I just returned from the funeral of my dear friend Josh Graham. So bitter sweet.
Josh was born in Alaska, in a little town called Bethel. He married Toni Richardson from Vernal. I shall ever be grateful she brought him here and that circumstances prevailed that kept them in our Ward and connected with my life.
We were friends from the outset and our friendship grew from there. We often laughed at how frantically we caught up during the rare moments we could catch together. Our duties and lives barely overlapped, so we rarely saw one another. I often dreamed of a time when the overlap would be larger and we had the luxury of lots of companionship.
He served as my Bishop, as I mentioned on Friday, but I was out of the Ward on another assignment all of that time. There was a precious time when he was my Gospel Doctrine teacher. Never, did the gospel come alive as it did in his class. He was brilliant in mind and manner. His view of the gospel was fresh, real, correct and joyful. He shared that with us every week and I relished it openly.
He was more frugal than I, especially early in our friendship, and often lamented that I had all the toys. By that I mean kites, puzzles, and minor amusements. I loved sharing them with him because of the childlike pleasure he had in such things.
His ambition far surpassed my own and was apparent in everything around him. He would purchase blighted houses in our neighborhood and fix them up nicely and sell them. Everything around him was improved by his presence. While there are a myriad of reasons why he wasn't permitted to stay among us and while we'll have a long wait to discover what they are, I have one suspicion. God knows the day and hour of his coming. If Josh had been allowed to tarry the world would have been ready too soon. Josh was a builder. He built homes, hearts, lives and courage. He built opportunity and hope. He built friendship, confidence and love wherever he went.
Josh was a landlord in a time when other property owners were gouging renters at unfair and outrageous prices. A practice that seriously harmed our community. Josh refused to be party to it. Grateful and blessed were the people who were lucky to rent from him. He flourished without taking advantage which afforded a lot of wonderful time with his family as they traveled together. What a blessing that he didn't allow greed to steal those precious times and memories from those he loved the best.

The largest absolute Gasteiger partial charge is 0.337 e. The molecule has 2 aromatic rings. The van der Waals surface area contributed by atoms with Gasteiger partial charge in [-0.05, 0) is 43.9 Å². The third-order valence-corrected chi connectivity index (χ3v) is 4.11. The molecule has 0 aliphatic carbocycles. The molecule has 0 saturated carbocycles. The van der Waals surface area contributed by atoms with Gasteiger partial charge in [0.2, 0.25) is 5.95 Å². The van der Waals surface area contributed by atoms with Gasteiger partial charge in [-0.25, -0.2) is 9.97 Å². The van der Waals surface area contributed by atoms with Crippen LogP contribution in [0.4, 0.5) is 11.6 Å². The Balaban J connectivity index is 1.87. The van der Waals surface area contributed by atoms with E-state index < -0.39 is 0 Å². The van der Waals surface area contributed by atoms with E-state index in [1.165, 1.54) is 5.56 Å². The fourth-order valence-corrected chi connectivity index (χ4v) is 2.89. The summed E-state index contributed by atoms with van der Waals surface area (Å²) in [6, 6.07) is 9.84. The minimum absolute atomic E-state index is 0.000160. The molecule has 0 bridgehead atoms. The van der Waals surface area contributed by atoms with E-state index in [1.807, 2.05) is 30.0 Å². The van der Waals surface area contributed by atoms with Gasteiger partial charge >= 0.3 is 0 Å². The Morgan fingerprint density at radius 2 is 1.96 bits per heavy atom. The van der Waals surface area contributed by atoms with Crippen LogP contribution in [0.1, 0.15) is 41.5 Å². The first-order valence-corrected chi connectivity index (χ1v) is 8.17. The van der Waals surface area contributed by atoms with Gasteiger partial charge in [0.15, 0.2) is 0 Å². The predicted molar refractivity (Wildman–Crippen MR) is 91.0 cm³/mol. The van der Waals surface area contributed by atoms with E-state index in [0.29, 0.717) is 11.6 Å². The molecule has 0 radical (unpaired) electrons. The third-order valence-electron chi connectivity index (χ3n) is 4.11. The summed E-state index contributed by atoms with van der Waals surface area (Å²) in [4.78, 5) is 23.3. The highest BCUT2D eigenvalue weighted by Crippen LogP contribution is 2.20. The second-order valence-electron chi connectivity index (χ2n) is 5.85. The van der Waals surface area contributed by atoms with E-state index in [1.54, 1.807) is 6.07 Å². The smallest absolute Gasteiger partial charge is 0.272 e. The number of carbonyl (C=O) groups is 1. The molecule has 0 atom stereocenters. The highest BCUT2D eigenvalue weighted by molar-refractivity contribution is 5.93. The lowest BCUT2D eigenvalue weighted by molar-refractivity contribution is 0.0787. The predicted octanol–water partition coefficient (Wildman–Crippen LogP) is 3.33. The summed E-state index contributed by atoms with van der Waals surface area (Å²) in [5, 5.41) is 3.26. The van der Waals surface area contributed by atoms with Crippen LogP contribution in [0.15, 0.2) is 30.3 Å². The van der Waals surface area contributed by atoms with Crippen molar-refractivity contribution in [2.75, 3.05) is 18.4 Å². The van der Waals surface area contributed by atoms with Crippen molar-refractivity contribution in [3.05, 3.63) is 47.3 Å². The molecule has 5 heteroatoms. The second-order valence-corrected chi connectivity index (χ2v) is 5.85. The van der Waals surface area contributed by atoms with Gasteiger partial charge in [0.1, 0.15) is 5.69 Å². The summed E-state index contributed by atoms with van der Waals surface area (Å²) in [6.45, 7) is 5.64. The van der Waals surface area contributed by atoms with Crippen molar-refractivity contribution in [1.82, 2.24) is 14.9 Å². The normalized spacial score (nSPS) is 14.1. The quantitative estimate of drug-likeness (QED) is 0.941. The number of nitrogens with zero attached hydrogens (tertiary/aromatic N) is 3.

His dear Toni seems utterly bereft. They were as one in their marriage and friendship as any couple I've ever known. I struggle with facing a future with out his companionship, I can't imagine how devastating the loss must be for her. She is, however, Josh's match and will rise to this challenge with courage and conviction. It looks as if half of her is gone and even she might wonder how she can hobble along as half of what once was. She will discover, though, that he's not gone, and that she and he are yet one whole. They didn't get this fine and good alone and she will never be lacking the strength that they are. It won't be the same, but their oneness, will never be sundered, not now or in the eternities.
I have the conviction that some, not all, of the whisperings of the Spirit, I've received since my Father's passing, were spoken by my Dad. I remain a part of his Stewardship and he's fulfilling that assignment faithfully. Josh has not been released as the head of his family either. He will fulfill that stewardship as faithfully now as he did in mortality. Josh's seat will no longer polish the piano bench beside her, nor will his head compress the pillow, but he will be there and she, noble daughter of God and faithful companion to Josh that she is, will feel it.
Will life be easy? Hasn't been so far. But I look forward to seeing what they yet accomplish together, both here and beyond.
These are tender hours of sorrow, grief and pain, but no regrets. Not with Josh, he was perfect.
I'll miss him.